Topic - Smithsonian American Art Museum

The Smithsonian American Art Museum is a museum in Washington, D.C. with an extensive collection of American art. - Source: Wikipedia

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  • GET OUT: The week's pocket picks in D.C.

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  • Artist Nam June Paik used electronics in inventive and goofy ways

    Nam June Paik has been rightly called the George Washington of the video art movement. The South Korean-born artist, who died in 2006 at age 73, led a revolution in embracing television and electronics during the early 1960s to create provocative, quirky and influential works.

  • In "Einhander," released in Japan in 1997 and North America in 1998 for PlayStation, the player must help save Earth from vicious assaults by the moon. (Photograph provided by the Smithsonian American Art Museum)

    Gamers' letdown: Smithsonian's video-game exhibit scores low on interactivity

    A new exhibit at the Smithsonian American Art Museum is billed as "The Art of Video Games." Visitors will encounter beautiful production art, a chronological look at the major video-game platforms and their key games, tidbits of wisdom from various designers, and even a handful of games playable on giant public screens. What they won't find is much of a case that video games are, in fact, art.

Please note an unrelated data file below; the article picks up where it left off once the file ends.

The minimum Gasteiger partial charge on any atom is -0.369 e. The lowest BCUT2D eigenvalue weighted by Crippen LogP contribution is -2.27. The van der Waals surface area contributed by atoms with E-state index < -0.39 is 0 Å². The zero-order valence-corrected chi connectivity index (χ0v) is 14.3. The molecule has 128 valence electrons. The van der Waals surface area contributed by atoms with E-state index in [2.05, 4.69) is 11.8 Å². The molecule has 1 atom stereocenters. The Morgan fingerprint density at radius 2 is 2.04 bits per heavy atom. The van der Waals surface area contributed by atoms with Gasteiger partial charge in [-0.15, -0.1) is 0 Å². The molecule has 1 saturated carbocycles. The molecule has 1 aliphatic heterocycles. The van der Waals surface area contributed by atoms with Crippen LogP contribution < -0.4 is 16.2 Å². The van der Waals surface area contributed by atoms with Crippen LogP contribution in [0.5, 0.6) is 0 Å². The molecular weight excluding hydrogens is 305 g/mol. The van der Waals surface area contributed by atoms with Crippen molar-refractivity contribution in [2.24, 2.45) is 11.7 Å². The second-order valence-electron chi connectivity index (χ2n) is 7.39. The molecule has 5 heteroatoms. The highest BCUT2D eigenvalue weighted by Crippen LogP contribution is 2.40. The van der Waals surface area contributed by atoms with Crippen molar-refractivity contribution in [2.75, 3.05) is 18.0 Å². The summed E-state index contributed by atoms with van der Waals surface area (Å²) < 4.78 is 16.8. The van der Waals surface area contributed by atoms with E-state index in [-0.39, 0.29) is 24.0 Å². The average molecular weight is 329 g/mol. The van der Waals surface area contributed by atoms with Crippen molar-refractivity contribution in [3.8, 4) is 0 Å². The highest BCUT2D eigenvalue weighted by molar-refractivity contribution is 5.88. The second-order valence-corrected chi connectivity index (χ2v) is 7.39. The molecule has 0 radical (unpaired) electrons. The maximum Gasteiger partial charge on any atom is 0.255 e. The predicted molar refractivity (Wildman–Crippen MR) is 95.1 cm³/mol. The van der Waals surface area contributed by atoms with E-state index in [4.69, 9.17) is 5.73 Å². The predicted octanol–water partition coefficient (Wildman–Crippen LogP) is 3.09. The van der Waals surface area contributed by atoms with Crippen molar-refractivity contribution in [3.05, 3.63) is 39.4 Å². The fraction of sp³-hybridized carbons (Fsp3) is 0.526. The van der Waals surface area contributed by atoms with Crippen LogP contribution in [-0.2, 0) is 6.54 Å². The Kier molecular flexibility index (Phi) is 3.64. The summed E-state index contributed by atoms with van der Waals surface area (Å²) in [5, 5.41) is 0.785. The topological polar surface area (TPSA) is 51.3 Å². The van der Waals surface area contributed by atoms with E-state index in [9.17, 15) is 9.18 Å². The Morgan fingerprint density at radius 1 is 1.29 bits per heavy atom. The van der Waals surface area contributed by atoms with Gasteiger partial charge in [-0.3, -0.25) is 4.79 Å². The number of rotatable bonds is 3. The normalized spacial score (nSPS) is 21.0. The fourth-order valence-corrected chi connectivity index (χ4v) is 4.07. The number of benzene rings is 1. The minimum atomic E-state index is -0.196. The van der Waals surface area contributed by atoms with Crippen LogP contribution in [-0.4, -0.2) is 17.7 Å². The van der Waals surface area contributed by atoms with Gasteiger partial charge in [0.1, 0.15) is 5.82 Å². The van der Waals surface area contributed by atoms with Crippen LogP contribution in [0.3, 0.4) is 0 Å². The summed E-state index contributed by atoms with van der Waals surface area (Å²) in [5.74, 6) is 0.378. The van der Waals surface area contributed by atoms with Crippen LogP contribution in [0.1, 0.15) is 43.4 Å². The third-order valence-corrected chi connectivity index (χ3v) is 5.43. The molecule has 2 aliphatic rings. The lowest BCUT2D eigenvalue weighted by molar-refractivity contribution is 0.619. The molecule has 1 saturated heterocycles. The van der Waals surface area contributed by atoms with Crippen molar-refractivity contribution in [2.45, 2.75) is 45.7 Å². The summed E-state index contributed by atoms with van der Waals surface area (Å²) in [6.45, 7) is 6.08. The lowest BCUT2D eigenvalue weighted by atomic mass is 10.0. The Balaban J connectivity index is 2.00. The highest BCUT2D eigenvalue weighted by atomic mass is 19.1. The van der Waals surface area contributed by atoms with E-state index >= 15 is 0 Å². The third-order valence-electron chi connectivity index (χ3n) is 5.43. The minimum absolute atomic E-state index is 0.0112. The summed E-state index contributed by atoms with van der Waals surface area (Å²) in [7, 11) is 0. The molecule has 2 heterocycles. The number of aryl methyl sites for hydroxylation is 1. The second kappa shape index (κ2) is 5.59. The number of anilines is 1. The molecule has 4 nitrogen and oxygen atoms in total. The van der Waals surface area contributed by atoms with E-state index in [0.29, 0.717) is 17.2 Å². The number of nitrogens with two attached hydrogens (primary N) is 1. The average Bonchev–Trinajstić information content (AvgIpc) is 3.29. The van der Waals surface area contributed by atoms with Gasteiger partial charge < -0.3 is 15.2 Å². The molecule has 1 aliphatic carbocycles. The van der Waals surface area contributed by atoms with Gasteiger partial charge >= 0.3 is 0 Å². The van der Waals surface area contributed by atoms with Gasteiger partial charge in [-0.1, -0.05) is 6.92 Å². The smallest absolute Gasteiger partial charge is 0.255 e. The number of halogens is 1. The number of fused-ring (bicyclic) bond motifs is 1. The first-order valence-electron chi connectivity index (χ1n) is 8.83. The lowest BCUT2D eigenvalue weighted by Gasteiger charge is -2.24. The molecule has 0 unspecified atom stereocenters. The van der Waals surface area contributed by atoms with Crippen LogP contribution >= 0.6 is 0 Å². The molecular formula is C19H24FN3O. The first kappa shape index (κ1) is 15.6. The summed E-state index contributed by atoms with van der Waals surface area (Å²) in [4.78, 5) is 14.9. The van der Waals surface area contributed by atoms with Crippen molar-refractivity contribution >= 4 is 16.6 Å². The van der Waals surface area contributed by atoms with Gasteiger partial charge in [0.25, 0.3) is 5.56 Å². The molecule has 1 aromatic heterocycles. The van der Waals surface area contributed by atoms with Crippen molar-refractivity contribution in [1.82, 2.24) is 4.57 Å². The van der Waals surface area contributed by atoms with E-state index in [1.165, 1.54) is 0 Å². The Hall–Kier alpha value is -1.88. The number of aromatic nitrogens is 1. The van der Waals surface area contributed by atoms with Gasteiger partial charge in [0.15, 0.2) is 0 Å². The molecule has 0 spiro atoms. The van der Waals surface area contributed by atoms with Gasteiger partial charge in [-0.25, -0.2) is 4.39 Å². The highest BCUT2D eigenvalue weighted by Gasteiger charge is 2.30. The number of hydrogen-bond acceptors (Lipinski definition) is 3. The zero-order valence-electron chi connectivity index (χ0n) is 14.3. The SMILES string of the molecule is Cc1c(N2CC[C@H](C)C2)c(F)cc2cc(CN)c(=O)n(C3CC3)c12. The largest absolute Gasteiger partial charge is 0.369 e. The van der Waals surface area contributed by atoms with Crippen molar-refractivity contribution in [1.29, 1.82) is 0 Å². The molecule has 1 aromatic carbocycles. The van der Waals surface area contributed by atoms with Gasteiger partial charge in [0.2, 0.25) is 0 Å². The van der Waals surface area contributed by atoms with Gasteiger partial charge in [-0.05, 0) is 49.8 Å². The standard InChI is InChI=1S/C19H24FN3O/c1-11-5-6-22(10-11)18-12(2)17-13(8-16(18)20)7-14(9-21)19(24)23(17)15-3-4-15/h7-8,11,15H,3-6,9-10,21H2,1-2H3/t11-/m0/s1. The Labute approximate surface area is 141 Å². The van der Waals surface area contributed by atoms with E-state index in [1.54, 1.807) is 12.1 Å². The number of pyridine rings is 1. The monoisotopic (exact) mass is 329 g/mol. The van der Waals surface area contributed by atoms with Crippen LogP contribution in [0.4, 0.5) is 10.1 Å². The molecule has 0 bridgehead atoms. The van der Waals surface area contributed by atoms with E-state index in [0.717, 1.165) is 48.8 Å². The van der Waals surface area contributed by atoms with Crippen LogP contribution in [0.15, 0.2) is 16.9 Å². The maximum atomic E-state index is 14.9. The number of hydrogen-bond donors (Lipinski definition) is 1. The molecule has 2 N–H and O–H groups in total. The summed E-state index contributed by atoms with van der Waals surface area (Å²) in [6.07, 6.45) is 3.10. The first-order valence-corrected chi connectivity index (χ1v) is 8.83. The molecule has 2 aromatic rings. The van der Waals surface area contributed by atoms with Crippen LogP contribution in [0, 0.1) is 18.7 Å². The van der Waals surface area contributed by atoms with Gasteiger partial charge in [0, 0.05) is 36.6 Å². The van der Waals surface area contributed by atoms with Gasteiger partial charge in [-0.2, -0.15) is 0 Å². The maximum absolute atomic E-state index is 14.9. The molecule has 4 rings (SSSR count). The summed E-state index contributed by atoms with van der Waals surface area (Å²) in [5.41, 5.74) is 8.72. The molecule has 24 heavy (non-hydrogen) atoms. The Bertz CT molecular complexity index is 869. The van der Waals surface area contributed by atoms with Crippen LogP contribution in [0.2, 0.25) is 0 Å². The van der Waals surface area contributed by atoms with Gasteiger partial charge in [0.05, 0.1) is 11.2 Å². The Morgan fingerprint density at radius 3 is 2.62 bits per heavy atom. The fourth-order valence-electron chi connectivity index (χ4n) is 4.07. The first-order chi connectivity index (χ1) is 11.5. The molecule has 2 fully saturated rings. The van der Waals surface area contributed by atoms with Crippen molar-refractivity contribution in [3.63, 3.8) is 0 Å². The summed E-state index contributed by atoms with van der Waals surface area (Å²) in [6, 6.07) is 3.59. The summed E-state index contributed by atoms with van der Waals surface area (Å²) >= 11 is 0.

• Annie Leibovitz opens new art show at Smithsonian

    Photographer Annie Leibovitz says she has come back from some dark days and revived her creativity with a new project now on view at the Smithsonian American Art Museum that marks a departure from her popular celebrity portraits.

  • Smithsonian holds vote on video games for exhibit

    The Smithsonian American Art Museum is asking the public to help select video games that will be included in its first exhibit to explore the art and visual effects of gaming.

  • "Everyday Monuments,"(top) commissioned by the Smithsonian American Art Museum in 2008, is a collective concession prize to working men and women who go unrewarded for their efforts. It exalts such unsung heroes through nearly 2,000 gleaming trophies. Jean Shin reconfigured each keepsake by replacing its sports equipment with miniature hammers, steering wheels, typewriters, rolling pins and the like. These props, in turn, transform the metallic figures into carpenters, truck drivers, clerks, stay-at-home moms and other recognizable types. For "Armed,"(above) the artist assembled a wall mural from uniforms gathered from branches of the military services. She dismantled the original garments and reconfigured their various parts. The collage of sleeves, bodices and trouser legs suggests both an abstracted landscape and a battlefield of dismembered body parts.

    ART: Transforming the everyday

    The Smithsonian American Art Museum has originated a spirited exhibition of contemporary art after seasons of hosting traveling shows organized by other institutions. "Jean Shin: Common Threads" is a particularly inspired choice in changing that predictable course.

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